The new issue of The Journal of Parasitology features an article that traces the evolution of paleoparasitology over seven decades. The authors of this article conclude that the 21st century has catapulted paleoparasitology into becoming a sub-discipline of its own with new molecular tools and diagnostics being used for the first time. Lawrence, Kansas (PRWEB) June 19, 2014 Until 2009, paleoparasitology, the study of parasites from the past, had never received recognition for being its...

2014-05-28 08:54:11

ETH Zurich Researchers at ETH Zurich have isolated a protein from a fungus of the spruce which combats nematodes. The scientists hope that toxins of this kind will become the basis for the vaccination of livestock or domestic animals against zooparasitic nematodes. Most terrestrial plants enter into biocoenosis with fungi. Both sides benefit: the fungus, which surrounds the small roots of the host plant with a thick felt, supplies the plant with trace elements and water. The plant, in...

2014-05-22 13:06:47

University of Montreal New study on parasitoid reveals that heat favours production of male progeny Whether an insect will have a male or female offspring depends on the weather, according to a study led by Joffrey Moiroux and Jacques Brodeur of the University of Montreal's Department of Biological Sciences. The research involved experimenting with a species of oophagous parasitoid (Trichogramma euproctidis), an insect that lays its eggs inside a host insect that will be consumed by the...


Latest Parasitism Reference Libraries

Lancet Liver Fluke, Dicrocoelium dendriticum
2014-01-12 00:00:00

The lancet liver fluke (Dicrocoelium dendriticum) is a parasitic worm that is classified within the Platyhelminthes phylum. It is thought to be native to over thirty countries including Switzerland, Spain, Germany, Iran, China, Vietnam, Japan, Ghana, and Nigeria, among many other areas. It is also found in South and North America and in Australia. It is typically found in cattle or other grazing species, so it is thought to prefer a habitat that supports these species. It is similar in...

Profilicollis
2014-01-05 00:00:00

Profilicollis is a genus of acanthocephalan parasites that are found in crustaceans and shorebirds. Profilicollis parasites use decapod crustaceans as intermediate hosts and species of shorebirds as definitive hosts. The parasite first develops in mole crabs of North and South America. After it infects a mole crab, it becomes dormant until the crab is eaten by a suitable bird, such as a Surf scoter or Herring Gull. Once the parasite has passed through the stomach of the bird, it develops...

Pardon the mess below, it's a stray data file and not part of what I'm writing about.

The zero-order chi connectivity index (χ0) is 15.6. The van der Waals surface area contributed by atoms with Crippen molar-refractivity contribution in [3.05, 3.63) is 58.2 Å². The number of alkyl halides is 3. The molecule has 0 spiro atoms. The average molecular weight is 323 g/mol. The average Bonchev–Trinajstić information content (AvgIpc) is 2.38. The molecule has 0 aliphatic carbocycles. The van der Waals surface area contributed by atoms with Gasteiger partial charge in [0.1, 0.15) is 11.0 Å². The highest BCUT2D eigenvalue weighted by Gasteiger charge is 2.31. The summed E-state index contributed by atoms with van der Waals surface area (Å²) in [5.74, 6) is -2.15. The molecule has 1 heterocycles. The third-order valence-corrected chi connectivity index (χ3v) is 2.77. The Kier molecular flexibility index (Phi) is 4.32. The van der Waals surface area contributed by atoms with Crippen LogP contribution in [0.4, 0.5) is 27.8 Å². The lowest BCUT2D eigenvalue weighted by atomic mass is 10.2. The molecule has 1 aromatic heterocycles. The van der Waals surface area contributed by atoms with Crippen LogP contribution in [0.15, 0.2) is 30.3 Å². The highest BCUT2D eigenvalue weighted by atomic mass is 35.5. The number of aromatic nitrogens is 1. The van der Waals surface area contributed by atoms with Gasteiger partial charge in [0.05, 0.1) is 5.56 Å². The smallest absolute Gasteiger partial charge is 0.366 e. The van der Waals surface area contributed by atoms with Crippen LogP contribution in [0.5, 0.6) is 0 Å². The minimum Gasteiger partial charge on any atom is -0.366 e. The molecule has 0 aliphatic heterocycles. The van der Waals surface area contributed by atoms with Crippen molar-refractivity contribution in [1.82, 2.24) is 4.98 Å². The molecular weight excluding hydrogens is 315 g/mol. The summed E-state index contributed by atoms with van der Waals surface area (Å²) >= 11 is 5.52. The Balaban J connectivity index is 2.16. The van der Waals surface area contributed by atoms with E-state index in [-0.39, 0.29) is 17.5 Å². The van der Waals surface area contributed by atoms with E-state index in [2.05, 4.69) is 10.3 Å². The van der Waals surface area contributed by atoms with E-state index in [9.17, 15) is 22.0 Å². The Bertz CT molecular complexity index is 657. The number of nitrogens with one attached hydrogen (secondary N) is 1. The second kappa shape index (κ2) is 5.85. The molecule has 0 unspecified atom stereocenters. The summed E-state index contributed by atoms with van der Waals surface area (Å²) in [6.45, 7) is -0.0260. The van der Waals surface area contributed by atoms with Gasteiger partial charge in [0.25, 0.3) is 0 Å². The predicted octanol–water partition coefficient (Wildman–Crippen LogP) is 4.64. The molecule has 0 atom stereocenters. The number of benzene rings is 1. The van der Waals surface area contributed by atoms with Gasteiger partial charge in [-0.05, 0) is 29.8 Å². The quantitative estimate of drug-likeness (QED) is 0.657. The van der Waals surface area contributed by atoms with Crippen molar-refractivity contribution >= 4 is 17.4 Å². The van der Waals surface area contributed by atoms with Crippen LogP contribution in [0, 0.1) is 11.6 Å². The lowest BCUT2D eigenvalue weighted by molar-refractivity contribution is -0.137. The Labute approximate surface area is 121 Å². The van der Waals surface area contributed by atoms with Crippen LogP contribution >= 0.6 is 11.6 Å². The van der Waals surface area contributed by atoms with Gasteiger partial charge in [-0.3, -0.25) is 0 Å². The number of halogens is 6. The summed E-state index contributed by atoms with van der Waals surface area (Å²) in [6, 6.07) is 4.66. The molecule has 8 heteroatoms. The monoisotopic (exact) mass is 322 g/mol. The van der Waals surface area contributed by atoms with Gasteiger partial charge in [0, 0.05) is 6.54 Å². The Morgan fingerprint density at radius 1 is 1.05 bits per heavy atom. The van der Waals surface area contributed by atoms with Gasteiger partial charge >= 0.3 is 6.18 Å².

Moniliformis moniliformis
2014-01-05 00:00:00

Moniliformis moniliformis is a species of acanthocephalan parasite that can infect humans, though it rarely does. Human infections have been reported in the United States, Iran, Iraq, and Nigeria. It has been found in rats all over the world, and usually is found in cats, dogs and, in Poland, red foxes. Intermediate hosts are usually beetles and cockroaches. This parasite, like other acanthocephalans, does not have a digestive tract. It absorbs nutrients through the tegument (external...

Giant Thorny-headed Worm, Macracanthorhynchus hirudinaceus
2014-01-05 00:00:00

The Giant Thorny-headed Worm (Macracanthorhynchus hirudinaceus) is a species of acanthocephalan parasite found in the intestines of pigs and other hoofed animals, and can occasionally appear in humans and dogs. The eggs of this parasite are usually found in scarabaeoid or hydrophilid beetles and other similar insects. Worms of this species range in size from less than four-hundredths of an inch to over 15 inches. It causes enteritis, gastritis or peritonitis in affected hosts. While it...

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Word of the Day
barratry
  • The offense of persistently instigating lawsuits, typically groundless ones.
  • An unlawful breach of duty on the part of a ship's master or crew resulting in injury to the ship's owner.
  • Sale or purchase of positions in church or state.
This word ultimately comes from the Old French word 'barater,' to cheat.